Broadcast Quality Studio Camera: This is a bulky, mounted camera of the sort used in a TV studio. It is ideal for studio work, such as taping Editorials, or in-studio interviews, but is impractical for field work (although it could be transported to a location with great effort).
Payment Dice Cost: 10



Hand-held Microphone: You always see reporters shoving these in peoples' faces. They're not cheap, but they are necessary.
Payment Dice Cost: 1

Boom Microphone: This is basically a microphone on a pole. It's most often used when trying to record sound, but you don't want the microphone visible in the shot. It's also useful when trying to record sound but you don't want to get too close to your subject. The boom is adjustable, up to 15 feet in length.
Payment Dice Cost: 2

Long Range Microphone: This mike can only be added to a Broadcast Quality camera. It effectively records sound from up to 50 feet away as though it were right in front of the subject's face (of course, it records background noise too). This is still a good tool to have around, especially when you don't want to be close to your subject at all.
Payment Dice Cost: 3


Flashlight: This is your basic lighting device. It's portable and you can get them anywhere. Not really good for video shoots, but sometimes you have to make do with what you have.
Payment Dice Cost: 0

Spotlight: Not really a video production tool, but useful for investigations nonetheless. A spotlight will illuminate an area much better than several flashlights, although the person wielding it must be careful not to blind the cameraman.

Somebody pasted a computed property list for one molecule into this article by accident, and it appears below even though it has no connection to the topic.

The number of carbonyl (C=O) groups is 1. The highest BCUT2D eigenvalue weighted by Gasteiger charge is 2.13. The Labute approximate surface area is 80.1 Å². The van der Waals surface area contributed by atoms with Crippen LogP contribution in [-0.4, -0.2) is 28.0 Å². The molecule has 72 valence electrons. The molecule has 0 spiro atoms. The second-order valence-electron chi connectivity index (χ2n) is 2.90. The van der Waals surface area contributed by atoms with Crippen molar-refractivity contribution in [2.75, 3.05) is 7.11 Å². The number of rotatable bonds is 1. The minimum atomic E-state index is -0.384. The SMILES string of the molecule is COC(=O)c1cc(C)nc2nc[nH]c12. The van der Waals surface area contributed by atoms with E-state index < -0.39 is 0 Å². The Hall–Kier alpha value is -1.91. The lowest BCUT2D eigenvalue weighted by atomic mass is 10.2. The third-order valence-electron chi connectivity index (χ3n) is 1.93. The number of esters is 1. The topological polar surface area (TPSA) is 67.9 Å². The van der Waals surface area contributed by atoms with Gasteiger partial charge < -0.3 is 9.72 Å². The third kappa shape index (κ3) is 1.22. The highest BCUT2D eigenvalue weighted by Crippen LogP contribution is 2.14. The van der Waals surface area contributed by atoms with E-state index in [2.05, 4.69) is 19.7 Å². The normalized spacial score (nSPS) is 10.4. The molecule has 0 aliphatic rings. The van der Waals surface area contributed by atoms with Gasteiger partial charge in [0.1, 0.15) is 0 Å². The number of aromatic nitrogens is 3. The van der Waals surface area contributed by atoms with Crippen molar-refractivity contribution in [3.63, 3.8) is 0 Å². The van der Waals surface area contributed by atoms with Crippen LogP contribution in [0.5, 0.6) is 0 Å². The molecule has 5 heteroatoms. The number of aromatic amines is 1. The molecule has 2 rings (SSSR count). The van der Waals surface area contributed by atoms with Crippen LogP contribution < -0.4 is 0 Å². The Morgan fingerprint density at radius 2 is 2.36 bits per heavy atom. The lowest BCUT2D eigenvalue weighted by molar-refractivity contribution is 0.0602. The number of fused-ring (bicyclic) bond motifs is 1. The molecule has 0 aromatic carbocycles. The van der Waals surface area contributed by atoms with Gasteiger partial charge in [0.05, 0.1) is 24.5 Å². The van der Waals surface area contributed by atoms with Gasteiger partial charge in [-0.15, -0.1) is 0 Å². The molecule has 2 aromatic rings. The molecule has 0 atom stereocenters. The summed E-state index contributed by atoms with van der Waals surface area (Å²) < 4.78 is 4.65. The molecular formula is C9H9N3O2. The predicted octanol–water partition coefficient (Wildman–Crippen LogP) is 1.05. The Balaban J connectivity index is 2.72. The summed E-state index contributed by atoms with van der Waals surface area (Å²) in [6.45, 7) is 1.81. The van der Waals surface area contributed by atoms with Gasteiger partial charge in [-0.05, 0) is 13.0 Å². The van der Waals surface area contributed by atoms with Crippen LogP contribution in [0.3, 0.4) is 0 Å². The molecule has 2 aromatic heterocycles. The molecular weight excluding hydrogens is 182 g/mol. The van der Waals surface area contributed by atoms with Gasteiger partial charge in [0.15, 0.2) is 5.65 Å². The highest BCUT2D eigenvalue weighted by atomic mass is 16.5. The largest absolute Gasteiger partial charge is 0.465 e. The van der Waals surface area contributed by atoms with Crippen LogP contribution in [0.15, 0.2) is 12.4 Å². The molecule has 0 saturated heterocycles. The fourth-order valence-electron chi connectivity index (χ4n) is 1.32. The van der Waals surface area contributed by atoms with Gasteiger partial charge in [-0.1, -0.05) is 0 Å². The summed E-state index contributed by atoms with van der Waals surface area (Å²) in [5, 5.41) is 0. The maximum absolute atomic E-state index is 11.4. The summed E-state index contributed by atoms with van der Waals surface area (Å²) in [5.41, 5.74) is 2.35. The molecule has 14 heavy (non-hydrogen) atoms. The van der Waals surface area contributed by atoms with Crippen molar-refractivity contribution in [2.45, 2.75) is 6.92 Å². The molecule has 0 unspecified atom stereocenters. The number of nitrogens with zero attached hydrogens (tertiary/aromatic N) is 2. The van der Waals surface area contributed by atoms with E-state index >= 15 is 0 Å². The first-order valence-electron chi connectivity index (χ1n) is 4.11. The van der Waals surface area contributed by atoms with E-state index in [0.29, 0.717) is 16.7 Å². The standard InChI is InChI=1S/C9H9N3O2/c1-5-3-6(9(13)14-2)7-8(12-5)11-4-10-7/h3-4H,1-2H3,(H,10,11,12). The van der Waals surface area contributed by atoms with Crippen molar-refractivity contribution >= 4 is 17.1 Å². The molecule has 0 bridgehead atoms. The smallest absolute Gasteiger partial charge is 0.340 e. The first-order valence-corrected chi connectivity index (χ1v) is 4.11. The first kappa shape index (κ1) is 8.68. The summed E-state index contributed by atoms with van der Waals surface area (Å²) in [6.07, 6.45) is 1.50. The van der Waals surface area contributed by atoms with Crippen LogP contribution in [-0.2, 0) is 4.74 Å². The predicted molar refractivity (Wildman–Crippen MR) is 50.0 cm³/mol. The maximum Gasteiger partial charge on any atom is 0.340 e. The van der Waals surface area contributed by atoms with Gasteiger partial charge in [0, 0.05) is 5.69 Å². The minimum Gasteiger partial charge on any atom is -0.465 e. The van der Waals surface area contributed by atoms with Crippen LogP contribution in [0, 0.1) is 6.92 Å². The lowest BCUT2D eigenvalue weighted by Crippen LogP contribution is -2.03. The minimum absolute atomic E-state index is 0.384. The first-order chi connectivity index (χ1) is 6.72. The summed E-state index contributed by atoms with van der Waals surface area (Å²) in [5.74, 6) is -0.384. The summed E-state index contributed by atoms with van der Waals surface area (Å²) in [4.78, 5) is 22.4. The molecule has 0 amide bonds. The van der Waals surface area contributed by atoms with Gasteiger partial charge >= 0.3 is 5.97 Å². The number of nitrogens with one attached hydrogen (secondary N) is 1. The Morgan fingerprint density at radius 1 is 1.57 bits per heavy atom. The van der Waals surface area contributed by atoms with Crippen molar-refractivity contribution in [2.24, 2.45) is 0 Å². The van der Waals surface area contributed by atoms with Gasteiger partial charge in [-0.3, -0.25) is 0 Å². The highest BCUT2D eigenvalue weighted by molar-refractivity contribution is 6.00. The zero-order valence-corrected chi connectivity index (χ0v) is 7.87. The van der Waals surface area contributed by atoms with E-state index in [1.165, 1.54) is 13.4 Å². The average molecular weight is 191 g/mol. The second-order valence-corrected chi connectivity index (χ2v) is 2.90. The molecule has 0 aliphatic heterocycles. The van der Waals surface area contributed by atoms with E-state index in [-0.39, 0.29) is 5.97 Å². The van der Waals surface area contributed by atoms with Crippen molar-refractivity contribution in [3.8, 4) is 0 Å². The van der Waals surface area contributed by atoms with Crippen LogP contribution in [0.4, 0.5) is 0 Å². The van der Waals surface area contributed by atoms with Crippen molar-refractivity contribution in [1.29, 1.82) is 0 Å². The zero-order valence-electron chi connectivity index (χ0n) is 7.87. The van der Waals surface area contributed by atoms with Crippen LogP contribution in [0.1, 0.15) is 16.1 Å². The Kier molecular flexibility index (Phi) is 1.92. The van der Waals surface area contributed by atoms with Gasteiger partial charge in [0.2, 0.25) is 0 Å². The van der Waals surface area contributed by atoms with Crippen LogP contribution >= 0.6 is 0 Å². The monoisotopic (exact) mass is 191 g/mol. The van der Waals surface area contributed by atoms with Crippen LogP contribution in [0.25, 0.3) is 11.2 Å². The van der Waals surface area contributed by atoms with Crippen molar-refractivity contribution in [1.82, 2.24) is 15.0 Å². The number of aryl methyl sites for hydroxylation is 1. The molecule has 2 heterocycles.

Payment Dice Cost: 1

Field Lighting Kit: This portable lighting kit can be set up and torn down relatively quickly, and provides the necessary lighting to create a professional looking product. It basically consists of three lights, light stands, and reflecting covers.
Payment Dice Cost: 1

Studio Lighting Rig: This is a full studio lighting kit. It's not portable at all; it's actually part of the studio.
Payment Dice Cost: 4


Video Cassette Recorder: This is the most basic piece of editing equipment you can have; two of these hooked together will let you do some very rudimentary cutting of footage (so long as it's VHS videotape). Luckily, these are pretty cheap and can be found nearly anywhere.
Payment Dice Cost: 0

Editing Board: Useful for editing VHS format footage, this board will allow you to manipulate your images in all sorts of ways to create a professional looking product.
Payment Dice Cost: 2

Mixing Board: The mixing board allows you to add and remove sound. Don't underestimate the usefulness of this tool; it can spell the difference between an amateur product and a professional-looking piece.
Payment Dice Cost: 2

Looping Board: This piece of equipment allows you to re-record dialogue and sync it up to the video footage. Not used too much in legitimate news reporting, but still useful for creating a dramatic product.
Payment Dice Cost: 2

Personal Computer: Every News Crew should have a PC, if only for internet access. Ideally, though, it should become a piece of production equipment. The cost listed is for a decent computer able to support editing software.
Payment Dice Cost: 2

Editing Software: This is the software package you need to manipulate digital video on a computer. The beauty of this is that, for amateur crews, this software and a good computer can do editing, mixing, and looping of footage.
Payment Dice Cost: 1


Portable Satellite Uplink: Used primarily by Feature News Crews, this nifty device allows you to broadcast to NIGHTWATCH studios live. It is extremely bulky, requiring time to set up and tear down, but nothing gets Ratings like a LIVE feed.
Payment Dice Cost: 10

NIGHTWATCH News Van: If you feel like advertising your presence, there's nothing like the NIGHTWATCH van. It carries you and your equipment to where ever you're going, and is sure to cause a stir when you get there.
Payment Dice Cost: 10